Thursday, April 17, 2014

It's in the Blood

Today, we had our appointment with the hematologist (a doctor who specializes in blood). This was a follow-up to help determine what is causing the decrease in Max's white and red blood cell count and to make sure the drop in those levels are not a sign of something more acute.

Wrong type of blood specialist. 

They took a quick blood smear and discussed a number of things with us about Max's blood history. This was the same physician we consulted with about Max's blood clot after surgery, so the physician was already familiar with Max's situation. The hematologist was less concerned with Max's white blood cell count than he was with his red cells. Last week, we found that Max was slightly anemic, but he was put on an iron supplement and we didn't think anything of it. However, his red count is still low and it is something that needs to be closely monitored. The test today showed a slight increase in both red and white counts as well as positive signs that Max is creating new "baby" red blood cells. This is good news.

"The red circles are your red blood cells. The white circles are your white blood cells. The brown circles are donuts. We need to talk."

While his numbers are still lower than average, they are not in the "danger" zone as of yet. Although, he is close to that threshold, so if they start to drop again it could cause some serious complications. Max's cocktail of medications has countless potential side effects, two of them being neutropenia (low white blood cells) and anemia (decreased red blood cells). After the results of Monday's blood draw, we stopped a couple medications that often cause these types of side effects. Even though the counts were up today, the hematologist explained that it was far too soon for those medications to have left the body, so it is even more promising that the counts were up even with those medications still in Max's system. The physician also explained that for babies of this age--around 10 weeks and up--the natural physiology of the body suppresses red and white blood cell counts as the body is still learning to regulate itself. This is a natural phenomenon in all children, but since Max is immunosuppressed and is on medications that have undesirable side effects, it is likely that everything is compounding together and altering his blood composition in a negative way. Max has so many forces affecting his physiology, that it isn't surprising something like this happened. Luckily, the doctors are on top of his testing and are constantly watching for any changes in his internal composition.

We have to test his blood again on Monday and hope that everything is still looking better. He usually has a blood draw every 1-2 weeks, so this will only be a slight increase for him. We also have to look and make sure that Max's body isn't creating antibodies to his own blood cells, because this is a situation that can sometimes arise with transplant patients. In this type of situation, the body would basically start destroying its own cells, which is a potential cause of the lower white and red blood counts. This likely isn't the case, but we always have to cover every base.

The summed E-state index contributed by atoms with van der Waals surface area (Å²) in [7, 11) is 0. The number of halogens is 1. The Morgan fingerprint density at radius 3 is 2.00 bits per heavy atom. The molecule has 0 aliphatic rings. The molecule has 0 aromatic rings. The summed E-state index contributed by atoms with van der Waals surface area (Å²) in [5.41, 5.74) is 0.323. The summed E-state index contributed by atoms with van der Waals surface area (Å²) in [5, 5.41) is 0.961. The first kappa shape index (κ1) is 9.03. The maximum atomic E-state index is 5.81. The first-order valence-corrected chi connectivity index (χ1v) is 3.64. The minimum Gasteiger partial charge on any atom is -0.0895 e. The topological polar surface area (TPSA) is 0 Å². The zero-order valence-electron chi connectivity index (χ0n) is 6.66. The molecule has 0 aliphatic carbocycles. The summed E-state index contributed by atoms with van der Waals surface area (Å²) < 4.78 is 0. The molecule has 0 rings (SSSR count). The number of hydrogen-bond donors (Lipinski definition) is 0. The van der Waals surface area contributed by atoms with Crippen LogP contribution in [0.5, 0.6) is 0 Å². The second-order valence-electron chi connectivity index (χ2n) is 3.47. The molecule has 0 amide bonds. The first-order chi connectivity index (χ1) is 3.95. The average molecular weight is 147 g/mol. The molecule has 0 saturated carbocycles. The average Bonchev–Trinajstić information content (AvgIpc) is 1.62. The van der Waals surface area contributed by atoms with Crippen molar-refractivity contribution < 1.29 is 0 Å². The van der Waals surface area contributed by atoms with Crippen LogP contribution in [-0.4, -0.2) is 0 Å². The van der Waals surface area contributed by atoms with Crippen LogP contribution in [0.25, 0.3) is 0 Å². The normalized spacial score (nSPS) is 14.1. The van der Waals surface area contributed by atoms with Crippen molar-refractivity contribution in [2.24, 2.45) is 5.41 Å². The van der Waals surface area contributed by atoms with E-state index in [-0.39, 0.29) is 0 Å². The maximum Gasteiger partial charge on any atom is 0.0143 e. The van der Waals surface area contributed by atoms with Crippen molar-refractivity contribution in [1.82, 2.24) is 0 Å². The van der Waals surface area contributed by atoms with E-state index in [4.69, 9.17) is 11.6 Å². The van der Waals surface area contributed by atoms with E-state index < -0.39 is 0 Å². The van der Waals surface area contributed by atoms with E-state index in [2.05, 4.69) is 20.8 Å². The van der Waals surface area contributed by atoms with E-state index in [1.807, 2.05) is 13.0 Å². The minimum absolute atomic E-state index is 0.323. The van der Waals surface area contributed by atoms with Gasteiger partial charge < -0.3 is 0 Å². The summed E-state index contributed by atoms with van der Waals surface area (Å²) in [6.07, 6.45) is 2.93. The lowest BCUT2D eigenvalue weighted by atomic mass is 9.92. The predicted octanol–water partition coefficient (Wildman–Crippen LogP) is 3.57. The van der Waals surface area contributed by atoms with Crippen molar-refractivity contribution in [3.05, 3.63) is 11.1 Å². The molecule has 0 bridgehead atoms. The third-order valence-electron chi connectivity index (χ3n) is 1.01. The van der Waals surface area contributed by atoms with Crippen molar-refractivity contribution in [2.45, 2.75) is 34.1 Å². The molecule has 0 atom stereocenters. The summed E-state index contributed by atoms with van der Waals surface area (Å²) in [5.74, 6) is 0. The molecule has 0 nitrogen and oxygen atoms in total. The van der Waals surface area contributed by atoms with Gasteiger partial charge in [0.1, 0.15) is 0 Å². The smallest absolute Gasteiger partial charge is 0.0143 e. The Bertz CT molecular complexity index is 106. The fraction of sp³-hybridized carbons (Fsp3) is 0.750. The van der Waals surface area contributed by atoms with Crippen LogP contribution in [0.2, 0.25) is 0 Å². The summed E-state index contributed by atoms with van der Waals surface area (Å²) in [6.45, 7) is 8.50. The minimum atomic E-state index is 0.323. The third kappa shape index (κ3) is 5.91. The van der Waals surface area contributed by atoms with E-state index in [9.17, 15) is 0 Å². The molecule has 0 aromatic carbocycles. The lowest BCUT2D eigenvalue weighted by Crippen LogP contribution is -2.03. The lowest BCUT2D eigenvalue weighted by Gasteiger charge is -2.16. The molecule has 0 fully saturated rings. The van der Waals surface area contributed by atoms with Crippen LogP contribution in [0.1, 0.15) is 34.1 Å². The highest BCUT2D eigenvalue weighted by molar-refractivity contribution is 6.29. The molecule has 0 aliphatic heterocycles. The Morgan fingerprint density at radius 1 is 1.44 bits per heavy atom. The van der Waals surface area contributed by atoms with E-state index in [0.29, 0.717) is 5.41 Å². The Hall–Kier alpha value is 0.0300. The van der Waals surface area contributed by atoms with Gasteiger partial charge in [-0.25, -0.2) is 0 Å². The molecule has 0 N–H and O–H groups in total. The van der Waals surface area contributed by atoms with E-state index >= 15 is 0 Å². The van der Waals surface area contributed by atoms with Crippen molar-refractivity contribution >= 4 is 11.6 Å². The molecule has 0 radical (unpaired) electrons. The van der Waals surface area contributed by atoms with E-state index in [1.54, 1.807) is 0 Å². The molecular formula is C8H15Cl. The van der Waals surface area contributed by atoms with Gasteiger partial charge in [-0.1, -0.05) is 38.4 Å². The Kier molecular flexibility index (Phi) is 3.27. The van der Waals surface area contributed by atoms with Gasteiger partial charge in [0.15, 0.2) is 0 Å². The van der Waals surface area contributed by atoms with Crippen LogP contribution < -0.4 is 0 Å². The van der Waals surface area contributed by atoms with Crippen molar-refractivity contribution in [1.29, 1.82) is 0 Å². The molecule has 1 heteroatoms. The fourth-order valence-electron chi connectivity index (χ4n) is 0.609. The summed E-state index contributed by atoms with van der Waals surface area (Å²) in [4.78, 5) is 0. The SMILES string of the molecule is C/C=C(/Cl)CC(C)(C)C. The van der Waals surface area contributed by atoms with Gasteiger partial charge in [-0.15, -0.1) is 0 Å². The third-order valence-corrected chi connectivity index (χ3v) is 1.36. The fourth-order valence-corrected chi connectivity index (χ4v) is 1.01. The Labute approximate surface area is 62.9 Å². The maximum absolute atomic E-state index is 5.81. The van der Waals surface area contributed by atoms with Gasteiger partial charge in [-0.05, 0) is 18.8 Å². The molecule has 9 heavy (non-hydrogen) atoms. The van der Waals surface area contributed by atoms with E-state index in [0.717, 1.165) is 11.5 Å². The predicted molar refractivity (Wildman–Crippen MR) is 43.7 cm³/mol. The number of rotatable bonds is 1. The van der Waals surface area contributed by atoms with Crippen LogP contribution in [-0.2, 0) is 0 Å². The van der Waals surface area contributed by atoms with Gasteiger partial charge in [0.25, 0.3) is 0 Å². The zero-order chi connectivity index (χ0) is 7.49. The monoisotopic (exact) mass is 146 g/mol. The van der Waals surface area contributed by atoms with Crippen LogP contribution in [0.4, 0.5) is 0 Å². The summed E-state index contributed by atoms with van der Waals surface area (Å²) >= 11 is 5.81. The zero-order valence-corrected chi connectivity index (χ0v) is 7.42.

This picture is guaranteed to be scientifically accurate. 

No matter how much time we spend in that hospital, it never gets any easier seeing sick kids, especially those with cancer. Since our appointment was at the office of hematology and oncology, this is where all the other kids with blood disorders go and this is the main area for outpatient chemotherapy. It is easy to forget that Max is sick because other than his rapidly fading scars, he has no outward physical ailments to suggest that he is different, let alone in a constantly precarious situation. Not only is this a reminder that Max is different, but it also a little reminder that as Max ages, his risk for developing cancer is drastically higher than average because of his transplant and suppressed immune system. Unfortunately, there is nothing we can do other than teach him how to be healthy, be wary of the sun, and to also monitor him very closely. These are things that every person should be doing--especially those of us that grew up at a high altitude--but it can sometimes start to feel a bit overwhelming. The last month and a half has been so incredible and we couldn't be happier to have our whole family at home. However, it has been easy to forget what it was like to cut through rough waters and to live at the hospital. This week was a wake up call that even though Max is doing better than we could have ever dreamed of, he is still fresh off a heart transplant and we will always have bumps in the road. There will always be good days, and there will always be bad days. Let's just hope the former vastly outnumber the latter.

In other news, Max officially outgrew his first onesie (and it happened to be one of our favorites)! This was kind of a big deal for us and slightly bittersweet. It's awesome that he is putting on weight so quickly and this means that he is almost into the next clothing size bracket.

The little man is growing up so quickly already. Even though we really want this first year behind us so Max will have less risk of infection and rejection, we also want to savor each moment with our adorable little guy. Before we know it, we'll be at his high school graduation. Until next time.

1 comment:

  1. Keep up the good work mommy & daddy!!!! He looks awesome!!!